Your Social Media Reputation Can Attract Employees

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Want to hire great employees and keep them happy? Make sure you have a good social media reputation.

That’s the surprising message of a new survey by staffing services firm Spherion, which looked at high-achieving “emergent” professionals, who are more willing to take control of their careers and are more difficult to retain. What’s more, their attitudes could spread to the rest of the workforce.

“The ’emergent’ attitudes toward the workplace are often indicators of new expectations among all of today’s workers when it comes to drivers of engagement, productivity and retention,” states Sandy Mazur, division president at Spherion. “Perhaps most compelling this year is workers’ desire for a clear corporate mission that is followed through on and the importance of a company’s social media practices and beliefs.”

Nearly half of employees surveyed – 47% – say that a company’s online reputation matters as much as the job offer. That could come as a surprise to a lot of companies, as only 27% of companies feel that social media influences how a job candidate views them.

Nearly three-quarters of employees who are highly satisfied with their employer’s online reputation are also happy at work, compared to only 20% of those who are not satisfied with their employer’s reputation. Perhaps this isn’t as odd as it sounds; if your company is viewed positively, you feel better about going to work every day.

Most companies appear to fall short in social media, the survey found. 45% of organizations have a social media strategy, up from 24% in 2009, but less than a third of those companies feel their social media strategy is successful.

Company culture is also important, according to the survey. Only about half the respondents say their company is effective at communicating its corporate mission – about the same number who say that their company follows through on its stated mission.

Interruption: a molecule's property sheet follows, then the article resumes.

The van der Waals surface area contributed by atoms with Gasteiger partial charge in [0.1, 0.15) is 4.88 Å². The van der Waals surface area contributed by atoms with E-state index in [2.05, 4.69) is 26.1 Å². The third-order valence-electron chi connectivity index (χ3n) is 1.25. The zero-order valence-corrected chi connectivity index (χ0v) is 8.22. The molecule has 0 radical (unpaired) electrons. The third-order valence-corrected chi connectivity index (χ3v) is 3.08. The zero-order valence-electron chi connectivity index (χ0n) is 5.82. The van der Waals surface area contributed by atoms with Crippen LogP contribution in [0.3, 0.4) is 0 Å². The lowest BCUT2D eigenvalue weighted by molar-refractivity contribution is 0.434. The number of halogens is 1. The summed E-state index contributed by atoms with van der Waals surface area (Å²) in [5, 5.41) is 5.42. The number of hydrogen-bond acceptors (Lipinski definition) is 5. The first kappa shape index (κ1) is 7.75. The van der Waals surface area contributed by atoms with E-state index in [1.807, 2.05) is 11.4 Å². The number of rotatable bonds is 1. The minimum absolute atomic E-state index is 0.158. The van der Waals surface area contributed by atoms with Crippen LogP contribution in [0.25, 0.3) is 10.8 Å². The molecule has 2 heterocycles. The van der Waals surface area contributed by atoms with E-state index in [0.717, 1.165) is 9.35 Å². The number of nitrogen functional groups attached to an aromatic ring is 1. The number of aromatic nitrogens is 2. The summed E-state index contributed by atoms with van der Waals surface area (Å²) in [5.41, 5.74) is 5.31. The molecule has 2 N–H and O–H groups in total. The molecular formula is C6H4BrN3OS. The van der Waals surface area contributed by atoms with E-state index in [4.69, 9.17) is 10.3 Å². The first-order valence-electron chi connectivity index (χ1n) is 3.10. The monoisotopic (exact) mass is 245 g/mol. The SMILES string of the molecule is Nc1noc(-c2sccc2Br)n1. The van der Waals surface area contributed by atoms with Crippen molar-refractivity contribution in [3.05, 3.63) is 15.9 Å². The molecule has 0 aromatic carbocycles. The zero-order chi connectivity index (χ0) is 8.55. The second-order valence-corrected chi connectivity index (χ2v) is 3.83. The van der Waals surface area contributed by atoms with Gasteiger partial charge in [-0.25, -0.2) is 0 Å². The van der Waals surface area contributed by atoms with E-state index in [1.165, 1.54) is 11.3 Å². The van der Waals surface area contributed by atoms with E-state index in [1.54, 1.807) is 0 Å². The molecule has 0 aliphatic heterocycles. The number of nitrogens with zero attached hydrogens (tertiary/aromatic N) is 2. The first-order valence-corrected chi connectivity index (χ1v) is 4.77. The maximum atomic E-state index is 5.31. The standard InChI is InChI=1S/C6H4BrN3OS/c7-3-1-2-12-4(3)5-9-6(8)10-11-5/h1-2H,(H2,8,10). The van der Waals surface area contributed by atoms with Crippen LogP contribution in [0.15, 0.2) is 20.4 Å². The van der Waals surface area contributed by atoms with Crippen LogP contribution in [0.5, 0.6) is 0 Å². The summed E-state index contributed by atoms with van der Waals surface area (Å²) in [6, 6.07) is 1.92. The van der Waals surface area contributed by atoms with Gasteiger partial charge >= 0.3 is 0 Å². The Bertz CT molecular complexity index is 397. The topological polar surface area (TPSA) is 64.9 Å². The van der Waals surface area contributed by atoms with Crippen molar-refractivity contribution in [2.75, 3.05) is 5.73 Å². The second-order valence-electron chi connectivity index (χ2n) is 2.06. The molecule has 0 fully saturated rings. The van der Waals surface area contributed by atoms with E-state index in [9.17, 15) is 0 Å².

For a startup vying for top talent, a strong social media program and a good company culture could be easy ways to attract great employees.

Adapted from Companies Struggle to Leverage Social Media by Dennis McCafferty at Baseline Magazine.


It isn't that surprising when you consider how people today as consumers rely so heavily on social media or social proof for product decisions.  If 'shopping' for a job, people want to hear - and can more readily find out what others are saying about a company.  With sources like, your reputation as an organization can be found, so best to manage it!  I think in many ways culture and social reputation can be closely connected to one another.  In employee recognition solutions that we manage for clients, employees can post to their social networks (fB, twitter, linkedin) when they receive recogntion, and what criteria or core values they were recognized for.  It's a nice way to increase the status that comes with recognition, and it also earns the company 'social media credits' as an organization that values, recognized and rewards people.


I think non-profit sector also has a long way to go in terms of fully grasping the importance and value of scial media platforms.